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Vacation Rental Scams

HandelontheLaw.com Staff Writer

Monday, July 20, 2015



Vacation Rental Scams
Vacation Home Rental

Seeking more space more amenities and better rates than hotels/motels offer, many people are turning to houses and condominiums for vacation rental. Ever-resourceful scam artists have refined vacation rental scamming to a high art. Consequently, you should take great care when renting a property for your vacation, taking some steps to ensure that you avoid such scams.

First, ensure that the property actually exists, because some scammers rent nonexistent houses/condos to unsuspecting consumers who pay their money and later find the houses/condos don’t exist. If possible, check out the property yourself or have a local person check it out. If that’s not possible, use an online search engine’s maps to get aerial and street views of the property.

Second, ensure that the property is being rented, because scammers will sometimes pretend that property is for rent while the actual owner has no intention of renting it. Copy and paste sections of the property description in a search engine too see if the description has been copied from another source.

Third, ensure that the individual or supposed rental company listing the property is legitimate by checking with the Better Business Bureau or the property’s local chamber of commerce or by doing an online search of the owner, agent and property listing. Rent the property only through legitimate realtors, agencies or rental sites, which can be found at VRBO.com and AirBNB.com.

Fourth, reject any individual or company insisting that you wire money; use your credit card or PayPal, which provide processes for contesting any disputed charge.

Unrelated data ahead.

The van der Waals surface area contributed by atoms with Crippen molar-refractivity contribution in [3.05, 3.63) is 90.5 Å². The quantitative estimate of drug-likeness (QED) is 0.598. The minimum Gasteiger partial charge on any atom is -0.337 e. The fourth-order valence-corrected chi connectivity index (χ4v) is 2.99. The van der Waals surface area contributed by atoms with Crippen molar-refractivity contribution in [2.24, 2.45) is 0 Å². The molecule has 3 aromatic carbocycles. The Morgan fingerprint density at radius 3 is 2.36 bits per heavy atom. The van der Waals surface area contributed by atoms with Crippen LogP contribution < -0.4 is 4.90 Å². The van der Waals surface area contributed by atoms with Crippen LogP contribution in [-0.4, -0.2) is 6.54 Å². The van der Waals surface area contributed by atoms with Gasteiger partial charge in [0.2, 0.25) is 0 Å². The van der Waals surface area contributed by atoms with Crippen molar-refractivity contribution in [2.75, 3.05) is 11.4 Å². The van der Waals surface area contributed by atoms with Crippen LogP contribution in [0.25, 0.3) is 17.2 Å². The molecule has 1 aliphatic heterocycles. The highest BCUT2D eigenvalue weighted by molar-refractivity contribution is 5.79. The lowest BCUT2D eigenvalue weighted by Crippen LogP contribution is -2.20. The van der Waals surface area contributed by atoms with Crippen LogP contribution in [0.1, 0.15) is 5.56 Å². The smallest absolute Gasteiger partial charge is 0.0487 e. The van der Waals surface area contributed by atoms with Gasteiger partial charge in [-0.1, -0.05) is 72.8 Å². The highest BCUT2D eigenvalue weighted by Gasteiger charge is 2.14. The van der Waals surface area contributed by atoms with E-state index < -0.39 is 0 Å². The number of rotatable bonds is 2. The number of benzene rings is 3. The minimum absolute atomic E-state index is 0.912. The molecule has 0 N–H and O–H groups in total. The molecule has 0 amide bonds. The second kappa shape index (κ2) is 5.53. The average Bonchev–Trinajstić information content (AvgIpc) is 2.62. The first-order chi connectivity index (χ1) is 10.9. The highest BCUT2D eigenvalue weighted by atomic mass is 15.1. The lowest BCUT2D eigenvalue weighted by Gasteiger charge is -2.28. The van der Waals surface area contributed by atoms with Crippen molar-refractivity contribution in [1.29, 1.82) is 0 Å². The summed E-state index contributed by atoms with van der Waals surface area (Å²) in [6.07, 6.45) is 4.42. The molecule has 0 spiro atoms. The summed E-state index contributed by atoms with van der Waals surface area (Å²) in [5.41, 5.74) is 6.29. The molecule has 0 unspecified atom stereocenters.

Fifth, reject any individual or company demanding payment before you have signed an agreement.

Sixth, avoid any individual who is “out of the country,” working through an “agent” and wants you to send money overseas.

Seventh, if you’re dealing with the owner, ask for proof of ownership and his/her identification, then cross-check that information online with the county recorder of deeds and/or the assessor’s office.

Eighth, if you’re dealing with a manager/agent, ask for proof that he/she has the authority to sign on the owner’s behalf and double-check that information with the property owner.

Ninth, if you’re dealing with a real estate agent, check him/her out with the Association of Real Estate License officials or his/her state licensing board online.

Tenth, report any scams to your local law enforcement, the web site on which any related ad was posted, and the FTC here: FTC Complaints - Get Started

DO’S AND DON’TS

DO ensure that the property actually exists.

DO ensure that the property is being rented.

DO ensure that the individual or supposed rental company listing the property is legitimate.

DON’T deal with any individual or company insisting that you wire money.

DON’T deal with any individual or company demanding payment before you have signed an agreement.

DON’T deal with any individual who is “out of the country,” working through an “agent” and wants you to send money overseas.

DO request and check proof of ownership and personal identification if dealing with the property owner.

DO request and check proof that any manager/agent is authorized to sign on the property owner’s behalf.

DO check out any real estate agent through the Association of Real Estate License officials or his/her state licensing board online.

DO report any scams to your local law enforcement, the web site on which any related ad was posted, and the FTC here: FTC Complaints - Get Started

By Kathy Catanzarite


Source: Kathy Catanzarite - Handelonthelaw.com Staff Writer

Note from HandelontheLaw.com: This article is to be used as an educational guide only and should not be interpreted as a legal consultation. Readers of this article are advised to seek an attorney if a legal consultation is needed. Laws may vary by state and are subject to change, thus the accuracy of this information can not be guaranteed. Readers act on this information solely at their own risk. Neither the author, handelonthelaw.com, or any of its affiliates shall have any liability stemming from this article.





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